While France is alarmed right now about its problems in finding teachers, a senator report says the concern is even wider. “All European countries are facing increasing difficulties in recruiting teachers, suggesting a real‘ crisis of attractiveness ’for the teaching profession in the coming years”, The finance commission’s study focused on the so -called “Crisis of attractiveness of the teaching profession: what responses from European countries?” Delivered Thursday by Senator LR Gérard Longuet.
In France, the low salary of teachers, who are paid 1.1 smic at the start of their career while a bac + 5 is required from them, has always been cited as one of the main causes of frustration in this profession. However, according to the report, the shortage of teachers is also felt in countries where salaries are high. In Germany, for example, where the average annual salary is almost twice as high as that of European Union teachers (between 2,774 and 4,246 euros per month), 26,000 teachers could be short of elementary school teachers by 2025.
“Only Finland and the German-speaking community in Belgium have clearly stated that they have not encountered any difficulties related to the supply and demand of teachers”, note the report. Difficulties should not be a concern for the profession as a whole but often affect certain disciplines (especially the scientific) or geographical areas more strongly.
The highest paid math teachers?
Despite this tense European context, special rapporteur Gérard Longuet did not lessen the difficulties of France. Thus, over a long decade, the number of candidates for National Education competitions has increased from 50,000 to 30,000 per year. And more and more teachers are quitting, with the rate falling from 0.05% in 2008-2009 to 0.32% in 2020-2021. Among training teachers, i.e. those who are in their first year of practice, 3.2% closed the door on National Education in 2020-2021, against 1% ten years ago. “While these numbers remain low compared to the payroll of the Ministry of National Education, the special rapporteur nonetheless considers the regularity of the increase in resignations as an extremely worrying signal”, can we read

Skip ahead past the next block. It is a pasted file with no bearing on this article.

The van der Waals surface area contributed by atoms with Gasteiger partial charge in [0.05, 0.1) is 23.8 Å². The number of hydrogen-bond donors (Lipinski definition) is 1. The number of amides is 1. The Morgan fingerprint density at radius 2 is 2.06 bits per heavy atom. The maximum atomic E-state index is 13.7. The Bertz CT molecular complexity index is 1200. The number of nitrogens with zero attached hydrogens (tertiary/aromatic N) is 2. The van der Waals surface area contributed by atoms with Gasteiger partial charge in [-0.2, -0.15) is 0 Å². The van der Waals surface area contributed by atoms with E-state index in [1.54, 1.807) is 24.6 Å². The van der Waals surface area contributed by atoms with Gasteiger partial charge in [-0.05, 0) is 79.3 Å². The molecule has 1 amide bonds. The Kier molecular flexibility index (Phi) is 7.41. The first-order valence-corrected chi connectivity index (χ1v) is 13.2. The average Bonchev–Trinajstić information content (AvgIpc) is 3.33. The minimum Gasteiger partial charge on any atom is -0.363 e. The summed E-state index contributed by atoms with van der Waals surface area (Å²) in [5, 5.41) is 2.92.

Now, what to do? If money isn’t everything, “The attractiveness of the profession must have a financial spring”, point Gerard Longuet. Who takes England as a model. There, new holders work in difficult regions and teach at least half the time a subject with stress sees their student debt paid off. And teachers of math, physics, chemistry and computer science are better paid than others.
Gérard Longuet defends the same approach in France, where mathematics teachers may be better paid than their history-geography counterparts, for example, the former has more job opportunities in the private sector than the latter. “If you want to have good math teachers, you have to have people who are happy to be math teachers,” he said. defend the senator. Similarly, a teacher in Paris earns and more than his colleague in Lozère, the cost of living is very different in these two territories.
Evaluate against increase
Such a difference in salary between civil servant teachers, who should benefit from the same situation, would give rise to a legal concern; the special rapporteur therefore proposes to offer such bonuses to contractual workers, which “it may be possible to address part of the shortage of qualified contract workers that has affected some academies, without creating a global response to the problem.”
He also suggested evaluating French teachers and indexing their teachers. “bonuses or other financial rewards” in these assessments. “Internal evaluation, by peers or at the head of the school, is required in 27 European education systems”, says the report. Faced with this incombustible subject, he added: “Consideration of teacher career assessment would not be possible without a number of protections, and especially the constant involvement of teachers in the construction of this assessment.”
In addition to the financial aspect, the report recommends additional support for new teachers in their first two or three years of practice, “especially through mentoring”. One way, perhaps to avoid early resignation. While this 100-page senatorial document addresses a variety of realities and ways of progress, it does not, however, provide solid answers. “This report is not complete, it has the merit of opening a debate”, defended his Gérard Longuet.